Halloween: A Festival of Fear

It’s sunset—ghosts, goblins, super heroes, and cartoon characters roam the streets and condominium hallways, searching doorways for treats. One night a year the world turns upside down, masks hide faces, and “scary” is normal. Fear is transformed into ceremony and celebration.

What scares you? A bump in the night, darkness, deep water, shadows under the bed? Or more routine fears—heights, plane flights, snakes, spiders, and clowns? (Are clowns really scary?)

Today, fear is a driving force. If you turn on a 24-hour news network, you would think the world was ending. Ebola, terrorism, ISIS – ISIL, natural disasters. Uninformed viewers will have no idea which direction their final days might come from.

We have irrational fears of many things in life, fears that really don’t make sense in the light of day. Maybe it’s our lingering ancient memories of large, hungry beasts, rampaging humans, or diseases which seem to come from nowhere to kill off our families and friends. Is this why we are so afraid of terrorists and plagues when these things do not directly affect us or our families today?

My fear is that human beings are not proactive—that planning or organizing to neutralize or eliminate a threat is an afterthought. Threats and the fear of threats can become such a political issue that governments make kneejerk reactions with little planning or even an understanding of the roots of the problem. If you don’t understand it, you can’t deal with it.

Fear should be determined by your situation. How vulnerable are you to the threat? If the threat is imminent, determine what can be done, make a plan, and take action.

Over time, we have developed processes to handle our biggest fears—death and uncontrollable natural events—by creating rituals to soothe and calm our souls. Halloween, ancestor worship, and praying to the spirits of nature are ways we have dealt with the shadows and the misunderstood, and religion has blossomed in times of fear as a way to balance out the threat. But it doesn’t solve the problem.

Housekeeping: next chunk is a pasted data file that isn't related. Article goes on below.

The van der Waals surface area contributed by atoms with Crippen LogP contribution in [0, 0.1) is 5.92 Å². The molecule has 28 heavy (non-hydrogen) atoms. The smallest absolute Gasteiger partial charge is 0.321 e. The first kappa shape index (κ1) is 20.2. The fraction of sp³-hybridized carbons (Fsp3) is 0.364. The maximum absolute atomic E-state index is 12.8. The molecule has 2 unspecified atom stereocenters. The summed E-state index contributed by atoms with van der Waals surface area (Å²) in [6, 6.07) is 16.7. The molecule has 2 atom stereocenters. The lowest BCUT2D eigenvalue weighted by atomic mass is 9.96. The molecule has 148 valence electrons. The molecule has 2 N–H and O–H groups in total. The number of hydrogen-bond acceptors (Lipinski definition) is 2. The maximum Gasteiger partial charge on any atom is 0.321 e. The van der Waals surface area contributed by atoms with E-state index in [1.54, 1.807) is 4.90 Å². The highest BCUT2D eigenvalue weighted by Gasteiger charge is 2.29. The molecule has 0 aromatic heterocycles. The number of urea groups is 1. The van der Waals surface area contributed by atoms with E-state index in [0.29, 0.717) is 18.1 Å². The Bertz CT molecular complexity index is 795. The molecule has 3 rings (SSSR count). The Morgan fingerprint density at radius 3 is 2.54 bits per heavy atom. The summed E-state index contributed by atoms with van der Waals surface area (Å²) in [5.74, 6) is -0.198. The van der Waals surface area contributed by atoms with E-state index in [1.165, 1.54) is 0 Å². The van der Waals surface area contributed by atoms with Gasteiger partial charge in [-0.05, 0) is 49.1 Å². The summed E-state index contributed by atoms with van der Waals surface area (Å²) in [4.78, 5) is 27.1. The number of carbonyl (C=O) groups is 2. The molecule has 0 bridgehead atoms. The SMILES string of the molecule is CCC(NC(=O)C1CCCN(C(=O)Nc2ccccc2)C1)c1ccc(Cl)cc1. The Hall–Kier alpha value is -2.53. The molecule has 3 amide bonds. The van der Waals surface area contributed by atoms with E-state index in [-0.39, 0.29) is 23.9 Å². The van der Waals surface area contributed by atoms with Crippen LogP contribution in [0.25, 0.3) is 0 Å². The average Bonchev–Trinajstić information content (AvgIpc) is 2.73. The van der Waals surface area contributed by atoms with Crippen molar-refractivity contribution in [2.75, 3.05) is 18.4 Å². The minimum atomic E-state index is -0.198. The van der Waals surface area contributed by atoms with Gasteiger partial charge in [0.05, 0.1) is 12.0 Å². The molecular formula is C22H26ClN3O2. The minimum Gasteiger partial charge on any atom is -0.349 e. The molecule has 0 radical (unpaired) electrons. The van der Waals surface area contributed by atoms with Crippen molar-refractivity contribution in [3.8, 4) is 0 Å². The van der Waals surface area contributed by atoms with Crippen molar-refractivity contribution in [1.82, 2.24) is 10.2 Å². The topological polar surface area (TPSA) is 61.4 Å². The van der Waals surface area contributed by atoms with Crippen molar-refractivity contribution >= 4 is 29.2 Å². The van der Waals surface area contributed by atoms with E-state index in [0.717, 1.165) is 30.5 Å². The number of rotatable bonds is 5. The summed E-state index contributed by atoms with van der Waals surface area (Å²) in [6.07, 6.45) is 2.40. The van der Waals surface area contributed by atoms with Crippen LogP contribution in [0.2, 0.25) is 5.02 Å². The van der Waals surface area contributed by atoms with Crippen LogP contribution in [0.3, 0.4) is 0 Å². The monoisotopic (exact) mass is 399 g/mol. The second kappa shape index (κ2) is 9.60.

An understanding of the world should not be based on misinformation or our fear of the unknown.

The fear of Ebola is very present in our current media cycle. Ebola is dangerous in many ways—if you come in contact with the fluids of an infected person. But not everyone is infected with the illness, and the spread of the disease can be managed and controlled. We know that we could develop a vaccine if we spent time and resources on creating the drug. What we should be afraid of is not Ebola, but the way we are handling it. Are health care providers prepared? Are containment processes being created and updated? Have we trained staff, have we planned, and have we informed the at-risk population properly? Above all, have we taken fast action to stem the spread of the disease in the countries that are hardest hit by it?

We can celebrate our rituals, have fun dressing up, and we can be better at understanding the world we live in, including the threats and the fears. We can be better human beings, better managers of our world and our lives, when we lift our eyes and see what is around us. Plan appropriate actions and understand why the world has problems—problems that can be solved.

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